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Monday, October 17, 2011

Undead or Alive

Undead or Alive (2007) is a genre blending RomZomCom along the lines of Shaun of the Dead – a romantic zombie comedy for those who liked Brokeback Mountain.  I didn’t expect very much from this movie when I started it (I mean, come on…Chris Kattan is in it!), but I was pleasantly surprised and I laughed out loud several times. 

All the western clichés are present – from the frontier women in long cotton skirts baking pies in wood burning stoves, to the corrupt and mustachioed sheriff, the saloon girls, horses, and six-guns. These common western tropes are combined with recognizable zombie movie chestnuts like the shambling rotting corpse eating the brains of his wife and daughter.   It’s not, by any means, a great movie, but it does deliver all that it promises:  Cowboys and Zombies and not a few laughs. 

But, I should say, my enjoyment of this lighthearted movie was very qualified.

Zombie movies can generally be divided into two kinds based on their explanation for the origin of the zombies.  One says that the dead are reanimated by some sort of bacteria or virus, that is to say, a scientific and natural explanation (however un-scientific it might be).  The other kind of zombie movie suggests that Zombies are the result of a supernatural curse.  Undead or Alive is one of the latter.

The movie’s prologue tells us that the legendary warrior and medicine-man Geronimo, “renowned for bravery in the face of overwhelming odds…was credited with supernatural powers.”  After many years of guerrilla war against the U.S. Army, Geronimo was finally cornered and his final act was to make “the secret medicine known as the White Man’s Curse.” This curse is what causes the white-men to become zombies.

And this is where part of me started to object.

If the curse of the film were cast by any unidentified Apache warrior / medicine man, I could have watched the movie without struggling to maintain my suspension of disbelief.  But crediting it to the famous and historically important Geronimo causes several problems.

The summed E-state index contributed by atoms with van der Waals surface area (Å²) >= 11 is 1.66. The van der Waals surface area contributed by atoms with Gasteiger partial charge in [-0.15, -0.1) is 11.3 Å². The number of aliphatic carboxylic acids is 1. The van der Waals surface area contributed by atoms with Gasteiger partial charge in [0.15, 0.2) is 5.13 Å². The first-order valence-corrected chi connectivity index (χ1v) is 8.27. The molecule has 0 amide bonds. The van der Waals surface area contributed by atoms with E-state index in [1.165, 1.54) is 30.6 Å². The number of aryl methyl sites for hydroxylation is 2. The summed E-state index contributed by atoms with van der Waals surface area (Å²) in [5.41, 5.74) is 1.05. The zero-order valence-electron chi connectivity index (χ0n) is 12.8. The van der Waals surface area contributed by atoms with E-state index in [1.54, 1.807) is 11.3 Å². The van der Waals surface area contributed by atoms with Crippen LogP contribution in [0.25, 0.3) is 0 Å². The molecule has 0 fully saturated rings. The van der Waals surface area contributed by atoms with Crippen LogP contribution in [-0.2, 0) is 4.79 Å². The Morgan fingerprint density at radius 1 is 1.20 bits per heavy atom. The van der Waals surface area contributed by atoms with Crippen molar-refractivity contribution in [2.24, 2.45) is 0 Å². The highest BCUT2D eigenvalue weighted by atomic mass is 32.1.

Geronimo was indeed renowned for his raids against Mexican provinces and later against US territories.  After a lengthy pursuit, he finally surrendered to US forces in 1886. He was taken as a prisoner of war and lived for many years and became something of a celebrity.  He also became a Christian and urged his people study that religion, because it seems to me the best religion in enabling one to live right.[i]

He didn’t die until 1909 - from complications from pneumonia.  So the history and characterization of Geronimo is far from accurate.  And he’s hardly a character in the movie anyway.  We see him only briefly during the prologue and in a few very short flashes as the curse is passed from victim to victim, so I’m not sure why the filmmakers thought it necessary to attach Geronimo’s name.

But then again, having all but cleansed the old west of authentic “Indian” characters in real-life, why should we expect our films to portray them accurately.  Why bother when we can pit cowboys verses zombies or cowboys verses aliens?

"I was living peacefully with my family, having plenty to eat, sleeping well, taking care of my people, and perfectly contented. I don’t know where those bad stories first came from. There we were doing well and my people well. I was behaving well. I hadn’t killed a horse or man, American or Indian. I don’t know what was the matter with the people in charge of us. They knew this to be so, and yet they said I was a bad man and worst man there; but what had I done? I was living peacefully there with my family under the shade of the trees, doing just what General Crook had told me I must do and trying to follow his advice. I want to know now who it was ordered me to be arrested. I was praying to the light and to the darkness, to God and to the sun, to let me live quietly there with my family. I don’t know what the reason was that people speak badly of me. Very often there are stories put in the newspapers that I am to be hanged. I don’t want that anymore. When a man tries to do right, such stories ought not be put in the newspapers. There are very few of my men left now. They have done some bad things but I want them all rubbed out now and let us never speak of them again. There are very few of us left." - Goyathlay (Geronimo)[ii]

[i] Geronimo, His Own Story. New York, New York: Ballantine Books.   page 181
[ii]  quoted in Bury My Heart at Wounded Knee by Dee Brown , page 392

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